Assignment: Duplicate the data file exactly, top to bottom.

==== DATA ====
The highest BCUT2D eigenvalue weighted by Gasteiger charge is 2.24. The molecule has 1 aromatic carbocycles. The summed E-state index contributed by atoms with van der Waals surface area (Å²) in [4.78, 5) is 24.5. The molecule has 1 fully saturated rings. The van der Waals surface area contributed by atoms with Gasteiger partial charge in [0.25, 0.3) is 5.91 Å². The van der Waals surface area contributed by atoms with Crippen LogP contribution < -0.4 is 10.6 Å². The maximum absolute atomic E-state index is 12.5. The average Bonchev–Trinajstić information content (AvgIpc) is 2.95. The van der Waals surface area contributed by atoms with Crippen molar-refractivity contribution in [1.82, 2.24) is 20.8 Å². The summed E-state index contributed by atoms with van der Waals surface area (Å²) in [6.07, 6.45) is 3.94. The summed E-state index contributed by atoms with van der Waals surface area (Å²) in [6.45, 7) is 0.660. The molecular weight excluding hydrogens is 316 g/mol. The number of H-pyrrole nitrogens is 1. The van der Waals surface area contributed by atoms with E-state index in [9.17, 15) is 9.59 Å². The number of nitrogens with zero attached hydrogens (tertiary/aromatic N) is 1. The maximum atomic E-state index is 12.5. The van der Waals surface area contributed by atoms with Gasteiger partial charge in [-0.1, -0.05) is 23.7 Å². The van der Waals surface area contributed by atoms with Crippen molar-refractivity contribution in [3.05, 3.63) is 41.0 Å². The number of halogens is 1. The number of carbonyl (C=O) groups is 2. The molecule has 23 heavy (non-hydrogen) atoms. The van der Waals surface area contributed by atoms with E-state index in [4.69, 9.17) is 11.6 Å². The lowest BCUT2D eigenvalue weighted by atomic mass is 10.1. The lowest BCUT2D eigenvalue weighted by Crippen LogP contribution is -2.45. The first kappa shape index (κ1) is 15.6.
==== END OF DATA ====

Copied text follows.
The highest BCUT2D eigenvalue weighted by Gasteiger charge is 2.24. The molecule has 1 aromatic carbocycles. The summed E-state index contributed by atoms with van der Waals surface area (Å²) in [4.78, 5) is 24.5. The molecule has 1 fully saturated rings. The van der Waals surface area contributed by atoms with Gasteiger partial charge in [0.25, 0.3) is 5.91 Å². The van der Waals surface area contributed by atoms with Crippen LogP contribution < -0.4 is 10.6 Å². The maximum absolute atomic E-state index is 12.5. The average Bonchev–Trinajstić information content (AvgIpc) is 2.95. The van der Waals surface area contributed by atoms with Crippen molar-refractivity contribution in [1.82, 2.24) is 20.8 Å². The summed E-state index contributed by atoms with van der Waals surface area (Å²) in [6.07, 6.45) is 3.94. The summed E-state index contributed by atoms with van der Waals surface area (Å²) in [6.45, 7) is 0.660. The molecular weight excluding hydrogens is 316 g/mol. The number of H-pyrrole nitrogens is 1. The van der Waals surface area contributed by atoms with E-state index in [9.17, 15) is 9.59 Å². The number of nitrogens with zero attached hydrogens (tertiary/aromatic N) is 1. The maximum atomic E-state index is 12.5. The van der Waals surface area contributed by atoms with Gasteiger partial charge in [-0.1, -0.05) is 23.7 Å². The van der Waals surface area contributed by atoms with Crippen molar-refractivity contribution in [3.05, 3.63) is 41.0 Å². The number of halogens is 1. The number of carbonyl (C=O) groups is 2. The molecule has 23 heavy (non-hydrogen) atoms. The van der Waals surface area contributed by atoms with E-state index in [4.69, 9.17) is 11.6 Å². The lowest BCUT2D eigenvalue weighted by atomic mass is 10.1. The lowest BCUT2D eigenvalue weighted by Crippen LogP contribution is -2.45. The first kappa shape index (κ1) is 15.6.